Lack of medical care on the firelines endangers firefighters

  • Andy Palmer, was struck by a chunk of a toppled tree during a 2008 California fire.

    palmer family photos courtesy robert palmer
  • When wildland firefighters are injured, medical evacuations -- such as the one pictured, right, during last summer's Las Conchas Fire in New Mexico -- can be difficult.

    Kari Greer
 

When the three young firefighters first appeared at the Dutch Creek trailhead in California's Shasta-Trinity National Forest, veteran crew boss Tim Bailey felt uneasy. Their green protective chaps were a little too clean, and their chainsaws looked practically unused.

But despite their apparent inexperience, the tree-felling crew from Washington's Olympic National Park was gung-ho, recalls Bailey -- eager to help battle the Eagle Fire, a finger of the Iron Complex, which was started by a 24-hour lightning storm that lit more than 1,000 blazes. "If you've ever dumped a tree, you know what the high is," Bailey says. "When someone gives you an opportunity to go dump trees ... you're all hyped up and ready to go."

The tallest crewmember was Andy Palmer, 6 foot 5 and 240 pounds, just 18 years old with a cherubic face. Palmer and his crewmates were assigned to cut down hazardous trees along a bulldozer path. It was his first time on the fireline. He had grown up in Washington and planned to start college in Montana in the fall. He was looking forward to a summer of good money and great adventure. But before the sun set behind the smoky ridges of the Klamath Mountains, all that would end.

A few hours after Bailey saw the crew head down the path, one of Andy Palmer's crewmates felled a large ponderosa pine. It struck a cat-faced sugar pine, and the top of that tree -- 120 feet long and two feet wide -- broke off, hit the ground and shattered. One hurtling chunk struck Palmer, who was standing 35 feet from the ponderosa's stump, breaking his ribs, fracturing three bones in his left leg and severing his femoral artery. Blood poured from his leg like water from a broken spigot.

Palmer's crewmates quickly applied tourniquets, but the radio communications from the scene lacked urgency and clarity, hampering the effort to get emergency medical care out to the rugged location.

It took at least 45 minutes for the first EMT paramedics to reach the site; they had to take an ambulance on a forest road and then hike the rest of the way. Two helicopter crews refused flight requests, saying the heavy smoke obscured visibility. After more delay, a U.S. Coast Guard helicopter crew accepted the mission, but two hours and 40 minutes had passed before they loaded Palmer into the helicopter basket. En route to the trauma center, three hours and 20 minutes after the accident, the young man died of severe blood loss; his life vanished like a puff of smoke.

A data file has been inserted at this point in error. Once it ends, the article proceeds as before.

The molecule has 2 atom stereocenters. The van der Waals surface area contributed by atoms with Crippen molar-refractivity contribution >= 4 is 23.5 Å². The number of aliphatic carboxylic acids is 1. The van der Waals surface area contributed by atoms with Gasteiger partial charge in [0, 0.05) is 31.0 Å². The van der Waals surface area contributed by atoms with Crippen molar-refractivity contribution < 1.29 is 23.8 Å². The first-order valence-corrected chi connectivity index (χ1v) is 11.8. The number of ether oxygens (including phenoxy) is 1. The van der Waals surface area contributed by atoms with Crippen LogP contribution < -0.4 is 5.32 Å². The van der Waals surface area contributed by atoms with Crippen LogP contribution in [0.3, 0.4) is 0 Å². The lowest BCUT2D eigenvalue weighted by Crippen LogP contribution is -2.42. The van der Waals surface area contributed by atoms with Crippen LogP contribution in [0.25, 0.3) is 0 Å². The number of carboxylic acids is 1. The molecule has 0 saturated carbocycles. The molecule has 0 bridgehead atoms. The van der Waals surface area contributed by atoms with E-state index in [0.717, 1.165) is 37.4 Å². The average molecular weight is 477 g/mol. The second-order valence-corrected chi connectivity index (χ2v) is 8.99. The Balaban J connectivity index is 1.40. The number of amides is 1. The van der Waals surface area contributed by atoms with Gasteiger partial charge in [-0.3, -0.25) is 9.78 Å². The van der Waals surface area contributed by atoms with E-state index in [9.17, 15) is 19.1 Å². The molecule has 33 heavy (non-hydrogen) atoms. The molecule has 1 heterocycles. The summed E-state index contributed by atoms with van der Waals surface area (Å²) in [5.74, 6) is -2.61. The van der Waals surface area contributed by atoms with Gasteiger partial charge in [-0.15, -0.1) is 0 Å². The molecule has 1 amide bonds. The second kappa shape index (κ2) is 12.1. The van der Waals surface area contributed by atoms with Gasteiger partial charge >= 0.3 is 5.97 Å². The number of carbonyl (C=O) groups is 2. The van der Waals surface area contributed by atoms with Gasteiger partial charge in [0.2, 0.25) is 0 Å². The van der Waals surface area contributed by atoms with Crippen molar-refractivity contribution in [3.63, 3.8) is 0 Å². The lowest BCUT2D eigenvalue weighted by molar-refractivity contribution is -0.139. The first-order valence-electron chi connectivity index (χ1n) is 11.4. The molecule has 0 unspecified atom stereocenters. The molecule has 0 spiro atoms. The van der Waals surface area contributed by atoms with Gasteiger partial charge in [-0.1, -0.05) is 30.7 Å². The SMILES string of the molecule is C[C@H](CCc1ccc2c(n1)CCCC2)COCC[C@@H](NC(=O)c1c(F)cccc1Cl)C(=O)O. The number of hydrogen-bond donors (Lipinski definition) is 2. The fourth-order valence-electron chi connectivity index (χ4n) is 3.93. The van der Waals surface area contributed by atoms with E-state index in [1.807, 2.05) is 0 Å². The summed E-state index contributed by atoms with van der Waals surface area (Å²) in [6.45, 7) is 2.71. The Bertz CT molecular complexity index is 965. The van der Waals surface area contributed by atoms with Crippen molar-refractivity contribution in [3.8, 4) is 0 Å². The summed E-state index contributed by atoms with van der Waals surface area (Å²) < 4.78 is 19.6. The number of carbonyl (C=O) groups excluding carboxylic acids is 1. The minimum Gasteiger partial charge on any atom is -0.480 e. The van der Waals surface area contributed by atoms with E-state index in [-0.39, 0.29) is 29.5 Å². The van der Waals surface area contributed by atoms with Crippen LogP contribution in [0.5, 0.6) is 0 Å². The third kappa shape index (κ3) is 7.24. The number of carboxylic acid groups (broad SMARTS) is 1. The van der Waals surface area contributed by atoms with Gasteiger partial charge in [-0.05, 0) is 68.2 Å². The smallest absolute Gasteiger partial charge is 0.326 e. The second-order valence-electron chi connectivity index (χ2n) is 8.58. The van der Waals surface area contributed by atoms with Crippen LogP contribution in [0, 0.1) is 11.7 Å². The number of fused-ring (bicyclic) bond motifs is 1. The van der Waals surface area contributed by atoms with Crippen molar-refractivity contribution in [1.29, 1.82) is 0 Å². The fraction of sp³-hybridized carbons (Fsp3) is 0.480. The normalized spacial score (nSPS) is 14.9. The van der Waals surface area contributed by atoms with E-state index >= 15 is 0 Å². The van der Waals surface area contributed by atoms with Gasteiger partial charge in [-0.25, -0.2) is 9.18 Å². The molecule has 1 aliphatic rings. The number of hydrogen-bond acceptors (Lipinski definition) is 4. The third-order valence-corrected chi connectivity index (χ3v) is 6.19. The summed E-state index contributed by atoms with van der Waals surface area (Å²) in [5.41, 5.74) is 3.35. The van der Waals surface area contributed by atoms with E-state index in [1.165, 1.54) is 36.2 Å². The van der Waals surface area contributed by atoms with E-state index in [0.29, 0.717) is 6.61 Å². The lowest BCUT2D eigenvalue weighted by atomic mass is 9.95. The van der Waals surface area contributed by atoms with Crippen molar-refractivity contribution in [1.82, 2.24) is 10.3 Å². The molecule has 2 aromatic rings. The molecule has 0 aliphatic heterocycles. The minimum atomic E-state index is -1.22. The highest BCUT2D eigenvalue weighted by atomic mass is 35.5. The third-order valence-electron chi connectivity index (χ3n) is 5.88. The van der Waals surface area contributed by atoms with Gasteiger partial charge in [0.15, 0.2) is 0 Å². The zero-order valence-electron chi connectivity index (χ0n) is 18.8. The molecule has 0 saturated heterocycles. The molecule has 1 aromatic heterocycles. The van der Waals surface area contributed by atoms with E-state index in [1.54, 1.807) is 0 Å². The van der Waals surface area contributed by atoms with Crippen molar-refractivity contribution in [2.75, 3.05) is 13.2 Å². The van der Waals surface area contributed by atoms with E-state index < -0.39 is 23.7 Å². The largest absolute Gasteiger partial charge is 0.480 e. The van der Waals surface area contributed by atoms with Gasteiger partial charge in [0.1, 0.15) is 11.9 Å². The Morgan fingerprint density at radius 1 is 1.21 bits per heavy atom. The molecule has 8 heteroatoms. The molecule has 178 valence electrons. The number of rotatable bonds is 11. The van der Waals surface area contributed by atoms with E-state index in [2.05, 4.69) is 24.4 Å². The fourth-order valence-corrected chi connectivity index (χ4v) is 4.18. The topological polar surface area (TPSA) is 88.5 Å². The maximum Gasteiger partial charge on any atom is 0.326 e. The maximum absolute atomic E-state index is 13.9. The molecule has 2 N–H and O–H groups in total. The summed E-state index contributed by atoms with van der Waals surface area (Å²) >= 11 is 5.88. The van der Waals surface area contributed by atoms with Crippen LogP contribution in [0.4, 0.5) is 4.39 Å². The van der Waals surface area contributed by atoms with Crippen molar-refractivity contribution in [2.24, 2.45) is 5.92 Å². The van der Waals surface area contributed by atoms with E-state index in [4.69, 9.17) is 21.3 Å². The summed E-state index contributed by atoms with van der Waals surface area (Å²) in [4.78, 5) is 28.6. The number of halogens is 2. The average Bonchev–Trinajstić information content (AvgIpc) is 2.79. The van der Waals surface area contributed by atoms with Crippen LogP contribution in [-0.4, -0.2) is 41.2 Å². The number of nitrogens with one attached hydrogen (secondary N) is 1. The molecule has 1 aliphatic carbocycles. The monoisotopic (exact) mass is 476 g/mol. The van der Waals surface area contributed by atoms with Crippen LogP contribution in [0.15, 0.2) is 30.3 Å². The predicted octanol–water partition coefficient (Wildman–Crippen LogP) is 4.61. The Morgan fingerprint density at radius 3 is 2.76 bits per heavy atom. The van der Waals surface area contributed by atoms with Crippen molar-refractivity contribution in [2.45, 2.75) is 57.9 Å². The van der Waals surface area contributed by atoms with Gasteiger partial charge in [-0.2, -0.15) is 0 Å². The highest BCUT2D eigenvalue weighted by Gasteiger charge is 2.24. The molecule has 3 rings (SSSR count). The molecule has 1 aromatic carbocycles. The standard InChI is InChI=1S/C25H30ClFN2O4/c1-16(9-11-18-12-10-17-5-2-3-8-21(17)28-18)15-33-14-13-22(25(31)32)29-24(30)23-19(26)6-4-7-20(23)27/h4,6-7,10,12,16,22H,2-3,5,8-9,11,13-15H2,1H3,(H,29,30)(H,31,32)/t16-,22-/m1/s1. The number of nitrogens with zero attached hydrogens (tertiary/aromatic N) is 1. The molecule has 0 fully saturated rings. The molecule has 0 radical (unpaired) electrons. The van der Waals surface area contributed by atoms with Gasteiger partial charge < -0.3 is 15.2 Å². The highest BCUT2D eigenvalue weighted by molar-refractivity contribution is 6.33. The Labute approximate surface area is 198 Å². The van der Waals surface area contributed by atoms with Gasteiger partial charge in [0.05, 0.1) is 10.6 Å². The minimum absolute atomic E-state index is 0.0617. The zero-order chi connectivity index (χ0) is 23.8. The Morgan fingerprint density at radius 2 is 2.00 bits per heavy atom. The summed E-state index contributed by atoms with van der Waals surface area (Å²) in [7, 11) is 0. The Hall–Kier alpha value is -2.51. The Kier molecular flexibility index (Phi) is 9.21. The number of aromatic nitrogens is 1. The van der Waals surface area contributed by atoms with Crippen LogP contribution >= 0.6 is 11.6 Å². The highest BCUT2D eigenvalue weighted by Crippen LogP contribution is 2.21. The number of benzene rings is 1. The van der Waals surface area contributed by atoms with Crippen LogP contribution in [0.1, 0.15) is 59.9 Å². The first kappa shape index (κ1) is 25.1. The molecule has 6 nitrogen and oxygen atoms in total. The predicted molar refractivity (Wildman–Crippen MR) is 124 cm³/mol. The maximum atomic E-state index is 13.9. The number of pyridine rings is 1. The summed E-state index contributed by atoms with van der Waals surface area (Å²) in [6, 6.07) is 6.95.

Controversy still surrounds the July 25, 2008, accident, including allegations that the crew was "sport-felling" -- cutting trees that didn't need to be cut. But the most disheartening aspect for Andy Palmer's older brother, Robert Palmer, is that -- as he puts it -- "I lost faith in the fire world's ability to help one of their own." Now, Rob Palmer is fighting to reform emergency medical care on the firelines. His proposals could even affect decisions on how, and when, to battle wildfires.

Rob Palmer, 30, is a veteran wildland firefighter; he worked 10 seasons in fire operations for Olympic National Park, becoming a crew boss, a skilled tree faller and an EMT. He also managed the ski patrol at Snoqualmie Pass, east of Seattle, rescuing avalanche and trauma victims for five years. After his brother's death, he sank into a period of reflection.

"Andy was in the magic transition between growing up and being a grownup when he died," Rob Palmer says. "It was a huge, huge hole that was left for me and my entire family."

Rob Palmer researched his brother's accident and found that the nearest hospital was only 10 and a half miles away by road; the trauma center in Redding was less than 60 miles away. He talked with fire experts around the West and issued an eight-page report titled The Palmer Perspective in January 2009. He bluntly described how he'd lost faith in the firefighting agencies, and pointed out that crews on many firelines still lacked  evacuation plans and medical gear beyond basic first-aid kits.

His charges echoed through the top levels of every wildfire agency in the nation. Last April, he gave the keynoteaddress to the hundreds of experts  gathered at the Wildland Fire Safety Summit in Missoula, Mont. He recommended better wildfire training for EMTs, and called for more medical staff and equipment on the firelines, including backboards and neck collars. He also urged the adoption of a "Golden Hour Response" policy, which would require that any severely injured firefighter be delivered to a hospital or trauma center within one hour.